The Music Activity INTervention for Adherence Improvement Through Neurological Entrainment (MAINTAIN)

This study is ongoing, but not recruiting participants.
Sponsor:
Collaborators:
Ontario Centres of Excellence
University of Toronto
Information provided by (Responsible Party):
Dr. David Alter, Toronto Rehabilitation Institute
ClinicalTrials.gov Identifier:
NCT01752595
First received: December 3, 2012
Last updated: November 25, 2013
Last verified: November 2013

December 3, 2012
November 25, 2013
November 2012
December 2013   (final data collection date for primary outcome measure)
Duration of physical activity [ Time Frame: 3 months ] [ Designated as safety issue: No ]
The primary outcome will be the total weekly physical activity volume as determined using triaxial accelerometers.
Participation Rates [ Time Frame: 3 months ] [ Designated as safety issue: No ]
The primary outcome reflects the feasibility of this study. To assess the feasibility of this study, participation rates (on-site attendance, reported and measured usage of gadgets, interview and focus group attendance and responses) will be recorded.
Complete list of historical versions of study NCT01752595 on ClinicalTrials.gov Archive Site
  • On-site program attendance [ Time Frame: 3 months ] [ Designated as safety issue: No ]
    Adherence will be measured quantitatively by assessing the number of missed appointments vs. amount of scheduled appointments.
  • Change in Cardio Pulmonary Assessment Score [ Time Frame: Baseline, 3 months ] [ Designated as safety issue: No ]
    Fitness levels will be measured by assessing peak VO2 (ml/kg-1* min-1), an objective, clinical measure of the volume of oxygen consumed while exercising at the maximum capacity. Those with higher VO2max values are more fit and can exercise more intensely, indicating a greater functional capacity than those with lower VO2max values.
  • Changes in Stafford Self-Efficacy Questionnaire/Cardiac Self-Efficacy Questionnaire Scores [ Time Frame: Baseline, 3 months ] [ Designated as safety issue: No ]
    Changes in self efficacy will be measured using the combined score of two self-efficacy questionnaires administered by Toronto Rehabilitation Institute
  • Audio-play list use [ Time Frame: 3 months ] [ Designated as safety issue: No ]
    We will track the number of song plays on each patients playlist
  • Study recruitment and drop-out [ Time Frame: 3 months ] [ Designated as safety issue: No ]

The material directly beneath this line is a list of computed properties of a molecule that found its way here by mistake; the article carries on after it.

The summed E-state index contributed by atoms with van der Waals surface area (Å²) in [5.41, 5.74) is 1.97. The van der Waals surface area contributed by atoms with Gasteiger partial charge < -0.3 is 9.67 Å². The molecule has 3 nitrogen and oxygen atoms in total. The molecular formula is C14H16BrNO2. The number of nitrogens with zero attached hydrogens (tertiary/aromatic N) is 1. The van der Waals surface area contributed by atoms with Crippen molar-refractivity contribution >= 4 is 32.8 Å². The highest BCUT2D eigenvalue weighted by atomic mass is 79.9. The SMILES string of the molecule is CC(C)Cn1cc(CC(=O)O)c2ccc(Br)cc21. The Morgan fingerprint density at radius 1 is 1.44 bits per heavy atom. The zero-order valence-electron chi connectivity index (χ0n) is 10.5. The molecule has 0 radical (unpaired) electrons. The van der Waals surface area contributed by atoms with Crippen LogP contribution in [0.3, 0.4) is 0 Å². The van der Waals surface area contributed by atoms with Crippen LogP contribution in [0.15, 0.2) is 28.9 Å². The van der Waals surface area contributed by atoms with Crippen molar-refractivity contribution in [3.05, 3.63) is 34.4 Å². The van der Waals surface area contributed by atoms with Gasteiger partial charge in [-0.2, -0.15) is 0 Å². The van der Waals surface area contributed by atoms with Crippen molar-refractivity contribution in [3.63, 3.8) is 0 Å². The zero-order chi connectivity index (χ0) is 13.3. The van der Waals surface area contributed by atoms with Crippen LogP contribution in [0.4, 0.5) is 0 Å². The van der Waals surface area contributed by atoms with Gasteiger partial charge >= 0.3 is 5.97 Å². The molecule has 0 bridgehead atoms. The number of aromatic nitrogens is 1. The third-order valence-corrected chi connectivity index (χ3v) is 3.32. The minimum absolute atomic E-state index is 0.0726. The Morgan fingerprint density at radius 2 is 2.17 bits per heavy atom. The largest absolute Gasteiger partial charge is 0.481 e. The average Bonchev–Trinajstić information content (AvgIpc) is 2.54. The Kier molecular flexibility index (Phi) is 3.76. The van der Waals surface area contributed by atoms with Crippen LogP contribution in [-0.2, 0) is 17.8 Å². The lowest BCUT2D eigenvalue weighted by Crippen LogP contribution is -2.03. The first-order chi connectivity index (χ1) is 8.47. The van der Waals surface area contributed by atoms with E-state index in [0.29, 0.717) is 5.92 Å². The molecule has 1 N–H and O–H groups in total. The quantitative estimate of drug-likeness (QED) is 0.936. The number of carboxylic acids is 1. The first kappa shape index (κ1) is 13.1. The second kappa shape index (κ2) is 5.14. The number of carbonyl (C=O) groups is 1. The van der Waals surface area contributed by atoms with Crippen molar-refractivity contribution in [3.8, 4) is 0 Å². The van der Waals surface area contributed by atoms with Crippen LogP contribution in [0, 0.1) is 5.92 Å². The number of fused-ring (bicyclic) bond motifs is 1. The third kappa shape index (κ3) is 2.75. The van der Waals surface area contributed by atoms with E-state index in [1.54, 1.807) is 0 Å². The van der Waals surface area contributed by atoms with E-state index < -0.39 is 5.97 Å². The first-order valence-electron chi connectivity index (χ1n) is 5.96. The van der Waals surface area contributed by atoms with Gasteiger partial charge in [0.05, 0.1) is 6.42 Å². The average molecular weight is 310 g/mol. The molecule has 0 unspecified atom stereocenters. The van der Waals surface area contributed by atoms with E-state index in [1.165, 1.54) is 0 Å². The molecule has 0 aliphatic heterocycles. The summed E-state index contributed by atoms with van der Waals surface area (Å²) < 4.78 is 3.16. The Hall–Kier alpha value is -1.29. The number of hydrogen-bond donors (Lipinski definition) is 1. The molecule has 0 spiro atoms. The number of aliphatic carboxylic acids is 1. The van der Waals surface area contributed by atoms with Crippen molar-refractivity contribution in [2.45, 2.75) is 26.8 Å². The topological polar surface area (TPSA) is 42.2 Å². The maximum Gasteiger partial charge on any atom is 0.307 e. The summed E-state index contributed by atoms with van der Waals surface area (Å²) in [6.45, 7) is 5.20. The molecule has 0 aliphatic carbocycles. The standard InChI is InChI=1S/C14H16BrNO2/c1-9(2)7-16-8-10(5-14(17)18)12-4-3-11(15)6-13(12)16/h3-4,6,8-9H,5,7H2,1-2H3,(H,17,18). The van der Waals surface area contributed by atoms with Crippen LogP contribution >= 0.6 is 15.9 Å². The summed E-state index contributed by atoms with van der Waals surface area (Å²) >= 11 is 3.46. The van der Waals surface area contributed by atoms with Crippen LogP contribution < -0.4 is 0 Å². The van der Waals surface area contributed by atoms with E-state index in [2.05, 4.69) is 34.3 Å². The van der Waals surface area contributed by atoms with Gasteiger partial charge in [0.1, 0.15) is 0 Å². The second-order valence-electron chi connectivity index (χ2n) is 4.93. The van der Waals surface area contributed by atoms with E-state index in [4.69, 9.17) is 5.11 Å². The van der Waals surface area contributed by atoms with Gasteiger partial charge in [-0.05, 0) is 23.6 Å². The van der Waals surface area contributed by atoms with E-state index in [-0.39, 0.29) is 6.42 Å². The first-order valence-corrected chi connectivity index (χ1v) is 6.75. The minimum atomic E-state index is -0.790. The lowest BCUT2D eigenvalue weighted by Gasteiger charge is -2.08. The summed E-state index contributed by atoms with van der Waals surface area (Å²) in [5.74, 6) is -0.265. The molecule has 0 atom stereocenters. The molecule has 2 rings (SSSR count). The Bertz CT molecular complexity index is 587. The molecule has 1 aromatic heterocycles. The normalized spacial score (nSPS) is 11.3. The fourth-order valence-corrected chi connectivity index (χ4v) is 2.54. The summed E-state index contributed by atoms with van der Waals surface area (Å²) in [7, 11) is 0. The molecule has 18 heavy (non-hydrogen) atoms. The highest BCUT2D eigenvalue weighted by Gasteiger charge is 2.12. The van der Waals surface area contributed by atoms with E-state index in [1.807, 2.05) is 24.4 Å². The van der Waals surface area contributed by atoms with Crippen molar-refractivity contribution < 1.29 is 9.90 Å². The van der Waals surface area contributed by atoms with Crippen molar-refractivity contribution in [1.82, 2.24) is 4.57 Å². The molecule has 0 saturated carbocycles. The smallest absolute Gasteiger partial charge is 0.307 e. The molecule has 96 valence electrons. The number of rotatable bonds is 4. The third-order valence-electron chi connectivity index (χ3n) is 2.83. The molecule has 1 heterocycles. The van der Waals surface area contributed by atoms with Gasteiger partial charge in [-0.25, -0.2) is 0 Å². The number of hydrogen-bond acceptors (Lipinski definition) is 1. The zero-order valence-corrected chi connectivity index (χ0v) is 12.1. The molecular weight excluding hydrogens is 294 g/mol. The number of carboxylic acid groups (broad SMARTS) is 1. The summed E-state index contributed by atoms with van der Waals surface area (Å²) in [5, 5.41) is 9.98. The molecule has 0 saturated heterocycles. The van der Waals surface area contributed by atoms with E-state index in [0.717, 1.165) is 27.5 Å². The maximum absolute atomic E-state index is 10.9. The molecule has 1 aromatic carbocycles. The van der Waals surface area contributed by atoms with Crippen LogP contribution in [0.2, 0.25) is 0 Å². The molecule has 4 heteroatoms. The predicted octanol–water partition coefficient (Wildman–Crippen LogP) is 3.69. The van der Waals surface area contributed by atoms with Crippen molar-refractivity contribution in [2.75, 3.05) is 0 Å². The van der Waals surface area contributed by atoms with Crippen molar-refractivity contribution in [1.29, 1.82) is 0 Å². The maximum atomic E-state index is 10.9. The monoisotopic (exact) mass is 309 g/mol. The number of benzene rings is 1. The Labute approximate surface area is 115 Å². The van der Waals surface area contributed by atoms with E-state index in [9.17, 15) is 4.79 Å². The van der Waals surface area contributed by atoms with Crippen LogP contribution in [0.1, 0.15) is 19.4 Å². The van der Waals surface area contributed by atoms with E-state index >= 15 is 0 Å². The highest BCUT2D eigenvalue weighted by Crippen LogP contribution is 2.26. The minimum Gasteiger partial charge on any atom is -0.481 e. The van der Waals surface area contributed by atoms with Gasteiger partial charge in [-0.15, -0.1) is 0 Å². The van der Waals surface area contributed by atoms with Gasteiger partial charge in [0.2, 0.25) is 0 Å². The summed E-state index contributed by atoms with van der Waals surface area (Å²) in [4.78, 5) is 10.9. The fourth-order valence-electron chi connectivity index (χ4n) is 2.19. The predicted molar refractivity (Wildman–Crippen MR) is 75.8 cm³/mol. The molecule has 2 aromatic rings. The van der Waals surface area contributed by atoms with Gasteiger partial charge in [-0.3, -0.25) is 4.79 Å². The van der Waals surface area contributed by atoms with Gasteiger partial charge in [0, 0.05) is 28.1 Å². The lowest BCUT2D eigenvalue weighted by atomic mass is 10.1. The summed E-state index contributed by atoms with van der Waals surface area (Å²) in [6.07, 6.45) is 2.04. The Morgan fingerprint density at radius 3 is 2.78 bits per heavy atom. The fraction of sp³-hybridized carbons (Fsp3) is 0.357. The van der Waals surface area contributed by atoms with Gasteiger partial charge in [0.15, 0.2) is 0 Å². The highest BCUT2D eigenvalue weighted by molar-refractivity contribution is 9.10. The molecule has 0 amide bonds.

We will determine the proportion of patients screened, recruited, and who completed the study protocol
  • Attendance [ Time Frame: 3 months ] [ Designated as safety issue: No ]
    Adherence will be measured quantitatively by assessing the number of missed appointments vs. amount of scheduled appointments.
  • Change in Cardio Pulmonary Assessment Score [ Time Frame: Baseline, 3 months ] [ Designated as safety issue: No ]
    Fitness levels will be measured by assessing peak VO2 (ml/kg-1* min-1), an objective, clinical measure of the volume of oxygen consumed while exercising at the maximum capacity. Those with higher VO2max values are more fit and can exercise more intensely, indicating a greater functional capacity than those with lower VO2max values.
  • Changes in Stafford Self-Efficacy Questionnaire/Cardiac Self-Efficacy Questionnaire Scores [ Time Frame: Baseline, 3 months ] [ Designated as safety issue: No ]
    Changes in self efficacy will be measured using the combined score of two self-efficacy questionnaires administered by Toronto Rehabilitation Institute
Interview and Focus Group [ Time Frame: 3 months ] [ Designated as safety issue: No ]
Tertiary outcomes of the study will include information gathered regarding music playlist preferences and subjective opinions about the role of music in exercise programs through post-intervention interviews (attached). Other secondary outcomes include the energy expenditure and activity time as recorded over the entire three-month period by the activity monitoring device and MP3 device (this data collected every 2 weeks).
Same as current
 
The Music Activity INTervention for Adherence Improvement Through Neurological Entrainment
The Music Activity INTervention for Adherence Improvement Through Neurological Entrainment Study

Auditory motor-coupling has been shown to induce neural-entrainment that can synchronize walking-pace with sonic tempo. The extent to which acoustical-motor entrainment can induce longer-term changes to physical activity behaviours remains unclear.

Cardiac rehabilitation is essential and is associated with irrefutable mortality benefits for patients following an acute cardiac event. Randomized clinical trials have demonstrated a 25-50% improvement in survival as compared to controls; however, as many as 50% of patients will dropout of such programs prior to completion, which undermines these morbidity and mortality benefits (37; 54). Research exploring ways to improve compliance to such programs has suggested that the incorporation of music and other such holistic, patient-centered interventions into a rehabilitation/exercise program is associated with improved motivation, endurance and satisfaction amongst cardiac rehabilitation participants. The MAINTAIN study has been designed to conduct a feasibility evaluation on the effects of a preference-based music intervention on adherence to the cardiac rehabilitation program at Toronto Rehabilitation Institute. The primary objective of the trial is to evaluate the feasibility of the implementation of such a protocol within the context of the program.